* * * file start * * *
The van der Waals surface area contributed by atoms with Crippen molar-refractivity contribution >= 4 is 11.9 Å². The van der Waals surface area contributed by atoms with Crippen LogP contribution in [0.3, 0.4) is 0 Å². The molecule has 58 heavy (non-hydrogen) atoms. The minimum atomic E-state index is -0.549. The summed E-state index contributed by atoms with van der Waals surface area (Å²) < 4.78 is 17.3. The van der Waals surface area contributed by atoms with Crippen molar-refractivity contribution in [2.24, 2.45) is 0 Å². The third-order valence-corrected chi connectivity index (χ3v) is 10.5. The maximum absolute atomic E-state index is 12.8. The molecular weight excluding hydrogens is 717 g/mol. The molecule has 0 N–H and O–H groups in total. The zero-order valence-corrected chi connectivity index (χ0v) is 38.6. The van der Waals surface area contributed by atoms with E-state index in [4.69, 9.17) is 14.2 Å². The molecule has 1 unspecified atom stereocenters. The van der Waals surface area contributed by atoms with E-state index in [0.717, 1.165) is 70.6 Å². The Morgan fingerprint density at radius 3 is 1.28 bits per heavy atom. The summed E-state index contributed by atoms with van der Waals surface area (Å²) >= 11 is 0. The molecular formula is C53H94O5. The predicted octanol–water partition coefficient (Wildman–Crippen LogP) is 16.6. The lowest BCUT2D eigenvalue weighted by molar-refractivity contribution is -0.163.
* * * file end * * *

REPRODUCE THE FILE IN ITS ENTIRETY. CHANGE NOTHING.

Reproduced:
The van der Waals surface area contributed by atoms with Crippen molar-refractivity contribution >= 4 is 11.9 Å². The van der Waals surface area contributed by atoms with Crippen LogP contribution in [0.3, 0.4) is 0 Å². The molecule has 58 heavy (non-hydrogen) atoms. The minimum atomic E-state index is -0.549. The summed E-state index contributed by atoms with van der Waals surface area (Å²) < 4.78 is 17.3. The van der Waals surface area contributed by atoms with Crippen molar-refractivity contribution in [2.24, 2.45) is 0 Å². The third-order valence-corrected chi connectivity index (χ3v) is 10.5. The maximum absolute atomic E-state index is 12.8. The molecular weight excluding hydrogens is 717 g/mol. The molecule has 0 N–H and O–H groups in total. The zero-order valence-corrected chi connectivity index (χ0v) is 38.6. The van der Waals surface area contributed by atoms with E-state index in [4.69, 9.17) is 14.2 Å². The molecule has 1 unspecified atom stereocenters. The van der Waals surface area contributed by atoms with E-state index in [0.717, 1.165) is 70.6 Å². The Morgan fingerprint density at radius 3 is 1.28 bits per heavy atom. The summed E-state index contributed by atoms with van der Waals surface area (Å²) >= 11 is 0. The molecular formula is C53H94O5. The predicted octanol–water partition coefficient (Wildman–Crippen LogP) is 16.6. The lowest BCUT2D eigenvalue weighted by molar-refractivity contribution is -0.163.